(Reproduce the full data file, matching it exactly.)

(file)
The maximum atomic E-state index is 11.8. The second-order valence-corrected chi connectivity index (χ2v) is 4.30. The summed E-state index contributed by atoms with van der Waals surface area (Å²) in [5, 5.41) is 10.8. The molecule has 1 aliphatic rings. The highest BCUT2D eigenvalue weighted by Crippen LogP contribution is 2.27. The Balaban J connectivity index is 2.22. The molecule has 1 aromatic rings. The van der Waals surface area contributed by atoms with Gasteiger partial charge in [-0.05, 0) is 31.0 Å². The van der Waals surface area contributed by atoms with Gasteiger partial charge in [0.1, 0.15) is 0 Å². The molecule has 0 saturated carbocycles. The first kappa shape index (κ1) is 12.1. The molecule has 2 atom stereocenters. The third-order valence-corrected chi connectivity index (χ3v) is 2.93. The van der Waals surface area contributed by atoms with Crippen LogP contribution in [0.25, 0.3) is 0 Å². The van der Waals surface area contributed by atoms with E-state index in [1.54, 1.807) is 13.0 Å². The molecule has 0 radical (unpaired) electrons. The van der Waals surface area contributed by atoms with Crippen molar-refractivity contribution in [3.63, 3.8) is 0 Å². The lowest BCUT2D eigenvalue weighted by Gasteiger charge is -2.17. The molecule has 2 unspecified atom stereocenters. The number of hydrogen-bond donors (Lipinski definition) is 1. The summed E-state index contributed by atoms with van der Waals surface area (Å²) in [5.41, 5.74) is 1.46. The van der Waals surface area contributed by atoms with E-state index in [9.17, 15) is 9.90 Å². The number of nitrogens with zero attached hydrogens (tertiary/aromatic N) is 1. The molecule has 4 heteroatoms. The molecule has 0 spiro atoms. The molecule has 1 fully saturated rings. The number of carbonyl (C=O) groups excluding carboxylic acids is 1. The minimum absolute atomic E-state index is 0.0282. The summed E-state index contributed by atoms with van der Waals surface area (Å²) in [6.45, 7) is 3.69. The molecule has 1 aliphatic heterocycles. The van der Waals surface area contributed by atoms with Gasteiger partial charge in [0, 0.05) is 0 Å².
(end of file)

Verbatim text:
The maximum atomic E-state index is 11.8. The second-order valence-corrected chi connectivity index (χ2v) is 4.30. The summed E-state index contributed by atoms with van der Waals surface area (Å²) in [5, 5.41) is 10.8. The molecule has 1 aliphatic rings. The highest BCUT2D eigenvalue weighted by Crippen LogP contribution is 2.27. The Balaban J connectivity index is 2.22. The molecule has 1 aromatic rings. The van der Waals surface area contributed by atoms with Gasteiger partial charge in [-0.05, 0) is 31.0 Å². The van der Waals surface area contributed by atoms with Gasteiger partial charge in [0.1, 0.15) is 0 Å². The molecule has 0 saturated carbocycles. The first kappa shape index (κ1) is 12.1. The molecule has 2 atom stereocenters. The third-order valence-corrected chi connectivity index (χ3v) is 2.93. The van der Waals surface area contributed by atoms with Crippen LogP contribution in [0.25, 0.3) is 0 Å². The van der Waals surface area contributed by atoms with E-state index in [1.54, 1.807) is 13.0 Å². The molecule has 0 radical (unpaired) electrons. The van der Waals surface area contributed by atoms with Crippen molar-refractivity contribution in [3.63, 3.8) is 0 Å². The lowest BCUT2D eigenvalue weighted by Gasteiger charge is -2.17. The molecule has 2 unspecified atom stereocenters. The number of hydrogen-bond donors (Lipinski definition) is 1. The summed E-state index contributed by atoms with van der Waals surface area (Å²) in [5.41, 5.74) is 1.46. The van der Waals surface area contributed by atoms with E-state index in [9.17, 15) is 9.90 Å². The number of nitrogens with zero attached hydrogens (tertiary/aromatic N) is 1. The molecule has 4 heteroatoms. The molecule has 0 spiro atoms. The molecule has 1 fully saturated rings. The number of carbonyl (C=O) groups excluding carboxylic acids is 1. The minimum absolute atomic E-state index is 0.0282. The summed E-state index contributed by atoms with van der Waals surface area (Å²) in [6.45, 7) is 3.69. The molecule has 1 aliphatic heterocycles. The van der Waals surface area contributed by atoms with Gasteiger partial charge in [0, 0.05) is 0 Å².